For example: when I wake up, I want to make sure I am up-to-date with the news. I am looking for an overview of the news facts, no frills. This is the exploratory mindset, looking for “hard news” before work.


The first step in shaping the experience was defining the information architecture (IA).

The IA determines the way we structure the information to align with the strategy. To match our three mindsets, we started with the single most important component on the website: the navigation. We needed to define the paths a user can follow to reach the information he/she needs.

I want
to discover

Three items in the navigation facilitate this moment: “vandaag”, “markten” and “netto”. Each of these items link to overview pages that provide hierarchy and top-level information.

I want
to know

The secondary navigation is the go-to level for users looking for information on specific topics. The categories covered here are politics, tech, media, etc.

I want
to do

Two sections of the navigation should facilitate the more practical user’s mindset: the search and the services provided under “Mijn Tijd”.


The heart of any news site is the article. Presenting the story in a simple, straight-forward fashion is no small feat. It requires a clear vision on how we go about this notion of storytelling. So, based on the challenges we mentioned, we defined two guiding principles:

Readability on all screens
The online news consumer is one tough cookie. He wants to be able to read on each screen, whenever, wherever. We defined a set of components that can provide an optimal experience on each available screen size.

Designing for a long read
We have an obligation to our readers to guide him/her through a text. Using different designs and styles to create visual keys, we create structure and hierarchy.
We introduced an optimal line length of 50-60 characters per line. We avoid lines that are too long as they make it difficult for readers to gauge the beginning and end of a line. Lines that are too narrow tend to put stress on the actual act of reading. Readers start the next line too soon without having finished the previous one.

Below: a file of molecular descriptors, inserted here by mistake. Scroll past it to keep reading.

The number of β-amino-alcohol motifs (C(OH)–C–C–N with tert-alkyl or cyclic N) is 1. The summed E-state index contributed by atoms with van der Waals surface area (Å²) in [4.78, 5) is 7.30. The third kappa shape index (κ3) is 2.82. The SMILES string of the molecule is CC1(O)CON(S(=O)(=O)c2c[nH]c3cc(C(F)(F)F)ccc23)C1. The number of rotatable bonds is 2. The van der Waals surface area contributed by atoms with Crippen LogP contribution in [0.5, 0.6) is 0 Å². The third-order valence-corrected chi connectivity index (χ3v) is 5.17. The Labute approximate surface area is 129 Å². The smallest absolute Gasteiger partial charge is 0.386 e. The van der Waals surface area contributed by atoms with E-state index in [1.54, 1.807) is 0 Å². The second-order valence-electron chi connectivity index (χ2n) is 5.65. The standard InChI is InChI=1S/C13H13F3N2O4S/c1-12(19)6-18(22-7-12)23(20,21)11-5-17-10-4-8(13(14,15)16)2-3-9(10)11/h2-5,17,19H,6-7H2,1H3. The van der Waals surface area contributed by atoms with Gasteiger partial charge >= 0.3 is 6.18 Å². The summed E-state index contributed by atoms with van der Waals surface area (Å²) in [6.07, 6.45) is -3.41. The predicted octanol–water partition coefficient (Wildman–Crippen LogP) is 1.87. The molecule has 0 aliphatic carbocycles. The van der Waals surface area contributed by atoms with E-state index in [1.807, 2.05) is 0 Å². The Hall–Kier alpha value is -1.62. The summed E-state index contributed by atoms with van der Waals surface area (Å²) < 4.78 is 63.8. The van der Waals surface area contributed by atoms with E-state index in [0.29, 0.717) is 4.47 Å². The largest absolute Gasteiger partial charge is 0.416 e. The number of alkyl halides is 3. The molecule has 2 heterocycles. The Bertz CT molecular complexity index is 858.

From fuzz to

The new website in an exercise in focus, opting for a balanced read devoid of clutter.


Clarity over clutter. Investing in a clear user experience that translates into a balanced user interface.


Designing for different user profiles and user intents with an eye on retrievability.

Removing the

Cater to an audience accustom to scrolling hence creating space and overview

A dynamic stream of content
To create a more dynamic reading experience we combined 2 streams of content. A recency and priority based stream captures how the news moves minute by minute throughout the day. A second ‘Serendipity’ stream inserts content the newsroom wants to allocate for a longer time on the homepage. Both streams flow between fixed blocks of content and advertising spaces.

Component based design
To lower the cognitive load of the homepage and create a perception of overview, we set out to define a small but flexible component set to display content. This allows a user to focus faster on specific content types, increasing the scannability.

What’s next

We’ve only just scratched the surface of creating an end-to-end digital news experience! Now that we found that balance of push and pull, we’ll be zooming out, next. In the following releases, we’ll assess the user’s full lifecycle, from acquisition to retention.